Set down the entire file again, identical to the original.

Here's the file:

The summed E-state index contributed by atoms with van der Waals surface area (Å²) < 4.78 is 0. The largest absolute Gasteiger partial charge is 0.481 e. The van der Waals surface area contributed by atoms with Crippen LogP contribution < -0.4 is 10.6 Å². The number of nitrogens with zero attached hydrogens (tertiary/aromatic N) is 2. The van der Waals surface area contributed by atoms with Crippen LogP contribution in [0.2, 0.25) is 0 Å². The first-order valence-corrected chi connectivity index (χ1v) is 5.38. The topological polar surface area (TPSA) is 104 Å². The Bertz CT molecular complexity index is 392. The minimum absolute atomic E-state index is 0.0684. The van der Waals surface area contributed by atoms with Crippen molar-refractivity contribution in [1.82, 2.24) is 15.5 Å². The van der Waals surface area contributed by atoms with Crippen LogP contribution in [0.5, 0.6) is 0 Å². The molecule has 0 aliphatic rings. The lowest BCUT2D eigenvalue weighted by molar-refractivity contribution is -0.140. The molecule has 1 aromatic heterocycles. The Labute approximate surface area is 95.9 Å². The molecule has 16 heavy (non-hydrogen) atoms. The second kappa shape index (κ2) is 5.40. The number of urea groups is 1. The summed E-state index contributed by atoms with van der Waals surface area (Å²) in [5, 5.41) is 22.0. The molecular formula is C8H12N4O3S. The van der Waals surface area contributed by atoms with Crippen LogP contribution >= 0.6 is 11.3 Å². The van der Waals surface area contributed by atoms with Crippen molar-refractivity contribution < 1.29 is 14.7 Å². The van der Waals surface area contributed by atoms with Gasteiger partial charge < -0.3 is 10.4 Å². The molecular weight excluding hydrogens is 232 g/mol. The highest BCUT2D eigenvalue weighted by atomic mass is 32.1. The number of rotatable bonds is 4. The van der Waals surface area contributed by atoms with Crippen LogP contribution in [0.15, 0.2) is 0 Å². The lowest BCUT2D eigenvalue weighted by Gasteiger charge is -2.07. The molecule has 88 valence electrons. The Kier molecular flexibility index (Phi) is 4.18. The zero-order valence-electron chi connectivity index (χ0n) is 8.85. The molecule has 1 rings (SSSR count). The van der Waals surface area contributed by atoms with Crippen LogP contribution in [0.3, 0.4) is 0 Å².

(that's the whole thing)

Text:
The summed E-state index contributed by atoms with van der Waals surface area (Å²) < 4.78 is 0. The largest absolute Gasteiger partial charge is 0.481 e. The van der Waals surface area contributed by atoms with Crippen LogP contribution < -0.4 is 10.6 Å². The number of nitrogens with zero attached hydrogens (tertiary/aromatic N) is 2. The van der Waals surface area contributed by atoms with Crippen LogP contribution in [0.2, 0.25) is 0 Å². The first-order valence-corrected chi connectivity index (χ1v) is 5.38. The topological polar surface area (TPSA) is 104 Å². The Bertz CT molecular complexity index is 392. The minimum absolute atomic E-state index is 0.0684. The van der Waals surface area contributed by atoms with Crippen molar-refractivity contribution in [1.82, 2.24) is 15.5 Å². The van der Waals surface area contributed by atoms with Crippen LogP contribution in [0.5, 0.6) is 0 Å². The molecule has 0 aliphatic rings. The lowest BCUT2D eigenvalue weighted by molar-refractivity contribution is -0.140. The molecule has 1 aromatic heterocycles. The Labute approximate surface area is 95.9 Å². The molecule has 16 heavy (non-hydrogen) atoms. The second kappa shape index (κ2) is 5.40. The number of urea groups is 1. The summed E-state index contributed by atoms with van der Waals surface area (Å²) in [5, 5.41) is 22.0. The molecular formula is C8H12N4O3S. The van der Waals surface area contributed by atoms with Crippen LogP contribution >= 0.6 is 11.3 Å². The van der Waals surface area contributed by atoms with Crippen molar-refractivity contribution < 1.29 is 14.7 Å². The van der Waals surface area contributed by atoms with Gasteiger partial charge < -0.3 is 10.4 Å². The molecular weight excluding hydrogens is 232 g/mol. The highest BCUT2D eigenvalue weighted by atomic mass is 32.1. The number of rotatable bonds is 4. The van der Waals surface area contributed by atoms with Crippen LogP contribution in [0.15, 0.2) is 0 Å². The lowest BCUT2D eigenvalue weighted by Gasteiger charge is -2.07. The molecule has 88 valence electrons. The Kier molecular flexibility index (Phi) is 4.18. The zero-order valence-electron chi connectivity index (χ0n) is 8.85. The molecule has 1 rings (SSSR count). The van der Waals surface area contributed by atoms with Crippen LogP contribution in [0.3, 0.4) is 0 Å².